As Netflix started losing money and subscribers this year, a magnifying glass was put on people sharing passwords. This essentially means giving your password to a friend or family so they can access your account and get Netflix for free. Well, the UK’s Intellectual Property Office (IPO) now says password sharing is illegal.
Until now, sharing passwords has been something of a grey area. Netflix has payment plans that allow users to watch on multiple devices. While the company hates password sharing, for years it never really did anything to stop it.
While Netflix and other streaming serves look to clamp down on the practice, the UK government’s IPO says password sharing violates copyright laws:
“There are a range of provisions in criminal and civil law which may be applicable in the case of password sharing where the intent is to allow a user to access copyright-protected works without payment.
These provisions may include breach of contractual terms, fraud or secondary copyright infringement, depending on the circumstances.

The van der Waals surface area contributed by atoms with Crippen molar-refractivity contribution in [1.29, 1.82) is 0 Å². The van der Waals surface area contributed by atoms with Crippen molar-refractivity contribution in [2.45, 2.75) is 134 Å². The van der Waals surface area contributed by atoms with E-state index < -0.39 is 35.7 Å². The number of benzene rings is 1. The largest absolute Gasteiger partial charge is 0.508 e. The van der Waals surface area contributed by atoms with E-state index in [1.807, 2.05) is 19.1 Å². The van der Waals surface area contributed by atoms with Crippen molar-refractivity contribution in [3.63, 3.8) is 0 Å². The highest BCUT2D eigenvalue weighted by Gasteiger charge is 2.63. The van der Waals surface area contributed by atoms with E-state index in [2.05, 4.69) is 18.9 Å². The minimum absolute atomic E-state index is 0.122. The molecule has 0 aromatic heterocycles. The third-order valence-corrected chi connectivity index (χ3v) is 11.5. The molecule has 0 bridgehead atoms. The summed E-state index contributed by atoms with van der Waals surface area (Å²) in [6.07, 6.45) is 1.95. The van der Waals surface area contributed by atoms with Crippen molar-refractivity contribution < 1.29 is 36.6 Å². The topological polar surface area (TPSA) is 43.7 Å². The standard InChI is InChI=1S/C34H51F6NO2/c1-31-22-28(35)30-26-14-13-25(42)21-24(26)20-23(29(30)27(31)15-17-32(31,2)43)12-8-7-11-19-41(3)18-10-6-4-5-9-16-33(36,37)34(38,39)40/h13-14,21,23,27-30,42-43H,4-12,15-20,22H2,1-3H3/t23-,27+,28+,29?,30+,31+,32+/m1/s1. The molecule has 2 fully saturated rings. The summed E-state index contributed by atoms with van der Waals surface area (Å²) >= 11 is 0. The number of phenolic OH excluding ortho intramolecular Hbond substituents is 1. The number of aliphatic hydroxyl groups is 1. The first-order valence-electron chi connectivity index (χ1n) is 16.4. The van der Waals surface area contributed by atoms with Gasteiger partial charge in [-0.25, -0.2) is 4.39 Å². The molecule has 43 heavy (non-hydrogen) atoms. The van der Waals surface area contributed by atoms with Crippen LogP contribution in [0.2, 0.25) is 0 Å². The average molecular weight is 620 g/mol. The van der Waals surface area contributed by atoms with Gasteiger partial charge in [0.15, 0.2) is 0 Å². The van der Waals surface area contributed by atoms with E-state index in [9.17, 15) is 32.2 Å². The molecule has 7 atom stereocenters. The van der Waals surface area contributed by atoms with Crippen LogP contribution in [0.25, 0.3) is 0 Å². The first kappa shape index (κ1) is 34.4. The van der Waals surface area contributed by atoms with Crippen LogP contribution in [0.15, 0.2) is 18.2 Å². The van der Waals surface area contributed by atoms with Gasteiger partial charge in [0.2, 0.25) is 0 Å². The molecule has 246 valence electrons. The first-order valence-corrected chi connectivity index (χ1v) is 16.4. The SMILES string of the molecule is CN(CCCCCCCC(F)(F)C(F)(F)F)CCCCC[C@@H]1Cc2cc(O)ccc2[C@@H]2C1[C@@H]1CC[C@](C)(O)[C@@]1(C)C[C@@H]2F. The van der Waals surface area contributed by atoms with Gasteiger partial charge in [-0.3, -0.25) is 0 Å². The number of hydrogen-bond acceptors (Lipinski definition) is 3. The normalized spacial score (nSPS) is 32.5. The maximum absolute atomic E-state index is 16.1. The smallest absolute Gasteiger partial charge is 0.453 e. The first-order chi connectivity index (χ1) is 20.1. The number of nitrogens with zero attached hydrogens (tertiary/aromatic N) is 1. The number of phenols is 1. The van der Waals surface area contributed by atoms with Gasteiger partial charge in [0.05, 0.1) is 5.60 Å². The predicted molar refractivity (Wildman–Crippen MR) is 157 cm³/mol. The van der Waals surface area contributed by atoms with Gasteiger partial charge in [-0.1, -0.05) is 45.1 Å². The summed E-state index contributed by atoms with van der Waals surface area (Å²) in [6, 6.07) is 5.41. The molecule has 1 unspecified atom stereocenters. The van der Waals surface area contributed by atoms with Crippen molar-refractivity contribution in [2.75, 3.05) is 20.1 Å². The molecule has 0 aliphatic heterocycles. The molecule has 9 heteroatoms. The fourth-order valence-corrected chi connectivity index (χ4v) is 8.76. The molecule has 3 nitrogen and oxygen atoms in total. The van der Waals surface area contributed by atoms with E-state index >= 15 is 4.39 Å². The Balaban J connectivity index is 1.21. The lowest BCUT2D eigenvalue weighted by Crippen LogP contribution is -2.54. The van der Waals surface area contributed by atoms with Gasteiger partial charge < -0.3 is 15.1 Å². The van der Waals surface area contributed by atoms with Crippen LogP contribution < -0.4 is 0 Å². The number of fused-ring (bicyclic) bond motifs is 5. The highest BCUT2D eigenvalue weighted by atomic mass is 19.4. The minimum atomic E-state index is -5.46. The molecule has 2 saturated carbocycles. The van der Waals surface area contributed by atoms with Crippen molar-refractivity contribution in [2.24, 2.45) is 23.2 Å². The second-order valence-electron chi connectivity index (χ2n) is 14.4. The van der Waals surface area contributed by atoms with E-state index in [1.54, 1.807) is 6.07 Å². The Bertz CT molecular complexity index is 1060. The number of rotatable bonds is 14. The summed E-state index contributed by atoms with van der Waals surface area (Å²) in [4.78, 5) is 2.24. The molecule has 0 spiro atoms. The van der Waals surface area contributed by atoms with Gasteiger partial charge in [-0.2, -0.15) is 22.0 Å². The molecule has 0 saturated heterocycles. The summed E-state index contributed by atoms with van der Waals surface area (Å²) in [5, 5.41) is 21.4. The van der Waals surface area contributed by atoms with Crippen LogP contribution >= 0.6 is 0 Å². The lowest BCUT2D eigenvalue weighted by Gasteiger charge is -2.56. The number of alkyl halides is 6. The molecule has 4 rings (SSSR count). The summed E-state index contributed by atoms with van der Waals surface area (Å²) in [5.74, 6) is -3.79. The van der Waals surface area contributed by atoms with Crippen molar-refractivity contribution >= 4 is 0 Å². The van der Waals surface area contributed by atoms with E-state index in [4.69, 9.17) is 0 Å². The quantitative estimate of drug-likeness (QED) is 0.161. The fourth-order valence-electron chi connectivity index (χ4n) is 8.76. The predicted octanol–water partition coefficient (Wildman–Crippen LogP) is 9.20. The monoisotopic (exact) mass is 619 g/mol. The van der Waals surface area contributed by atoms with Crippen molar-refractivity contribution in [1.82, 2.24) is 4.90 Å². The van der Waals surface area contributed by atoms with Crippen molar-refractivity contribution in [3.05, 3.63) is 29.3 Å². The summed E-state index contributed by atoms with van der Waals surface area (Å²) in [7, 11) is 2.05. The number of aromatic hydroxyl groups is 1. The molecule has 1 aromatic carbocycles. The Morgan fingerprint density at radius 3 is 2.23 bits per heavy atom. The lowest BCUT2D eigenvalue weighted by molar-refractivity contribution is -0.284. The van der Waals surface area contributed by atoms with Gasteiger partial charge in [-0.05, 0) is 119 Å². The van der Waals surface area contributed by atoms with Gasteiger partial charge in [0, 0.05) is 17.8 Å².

Where these provisions are provided in civil law, it would be up to the service provider to take action through the courts if required.”
What This Means
While the IPO has laid down the law, it is unlikely to be enforced. Netflix is probably not going to be taking legal action against you if you allow granny to access your account this Christmas. Although, the company is becoming increasingly aggressive and may just ban you instead.
In the UK, a quarter of all Netflix subscribers share their password. It is worth noting that the IPO’s clarification covers all streaming services not just Netflix.
In other regulatory action in tech, Facebook (Meta) agreed to pay $725 million to settle a class action lawsuit looking at its role in the Cambridge Analytics data privacy scandal. Elsewhere, French authorities argue Microsoft is not giving Bing users enough control over cookies and has fined the company €60 million.
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